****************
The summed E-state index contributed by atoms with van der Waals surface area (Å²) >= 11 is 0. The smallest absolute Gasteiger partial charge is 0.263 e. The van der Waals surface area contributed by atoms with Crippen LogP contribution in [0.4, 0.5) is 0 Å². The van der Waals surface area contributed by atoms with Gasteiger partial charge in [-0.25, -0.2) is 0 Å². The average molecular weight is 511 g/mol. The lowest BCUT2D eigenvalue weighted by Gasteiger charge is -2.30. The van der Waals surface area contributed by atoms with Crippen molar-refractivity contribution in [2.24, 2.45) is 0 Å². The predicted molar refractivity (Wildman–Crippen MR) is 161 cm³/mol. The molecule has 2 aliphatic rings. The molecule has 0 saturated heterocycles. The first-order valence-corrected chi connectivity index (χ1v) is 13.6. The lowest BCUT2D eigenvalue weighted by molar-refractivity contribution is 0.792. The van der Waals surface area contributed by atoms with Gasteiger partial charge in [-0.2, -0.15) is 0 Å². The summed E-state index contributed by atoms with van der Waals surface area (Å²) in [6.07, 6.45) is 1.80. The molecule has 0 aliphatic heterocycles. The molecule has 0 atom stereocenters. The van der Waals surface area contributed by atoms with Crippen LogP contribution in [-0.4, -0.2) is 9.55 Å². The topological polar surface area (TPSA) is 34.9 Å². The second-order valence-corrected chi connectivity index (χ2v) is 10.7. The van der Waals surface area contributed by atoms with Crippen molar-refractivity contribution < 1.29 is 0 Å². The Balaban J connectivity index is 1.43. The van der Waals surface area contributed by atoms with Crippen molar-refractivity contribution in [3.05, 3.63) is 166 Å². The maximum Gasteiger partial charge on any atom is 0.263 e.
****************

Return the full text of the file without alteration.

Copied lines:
The summed E-state index contributed by atoms with van der Waals surface area (Å²) >= 11 is 0. The smallest absolute Gasteiger partial charge is 0.263 e. The van der Waals surface area contributed by atoms with Crippen LogP contribution in [0.4, 0.5) is 0 Å². The van der Waals surface area contributed by atoms with Gasteiger partial charge in [-0.25, -0.2) is 0 Å². The average molecular weight is 511 g/mol. The lowest BCUT2D eigenvalue weighted by Gasteiger charge is -2.30. The van der Waals surface area contributed by atoms with Crippen molar-refractivity contribution in [2.24, 2.45) is 0 Å². The predicted molar refractivity (Wildman–Crippen MR) is 161 cm³/mol. The molecule has 2 aliphatic rings. The molecule has 0 saturated heterocycles. The first-order valence-corrected chi connectivity index (χ1v) is 13.6. The lowest BCUT2D eigenvalue weighted by molar-refractivity contribution is 0.792. The van der Waals surface area contributed by atoms with Gasteiger partial charge in [-0.2, -0.15) is 0 Å². The summed E-state index contributed by atoms with van der Waals surface area (Å²) in [6.07, 6.45) is 1.80. The molecule has 0 aliphatic heterocycles. The molecule has 0 atom stereocenters. The van der Waals surface area contributed by atoms with Crippen LogP contribution in [-0.4, -0.2) is 9.55 Å². The topological polar surface area (TPSA) is 34.9 Å². The second-order valence-corrected chi connectivity index (χ2v) is 10.7. The van der Waals surface area contributed by atoms with Crippen molar-refractivity contribution < 1.29 is 0 Å². The Balaban J connectivity index is 1.43. The van der Waals surface area contributed by atoms with Crippen molar-refractivity contribution in [3.05, 3.63) is 166 Å². The maximum Gasteiger partial charge on any atom is 0.263 e.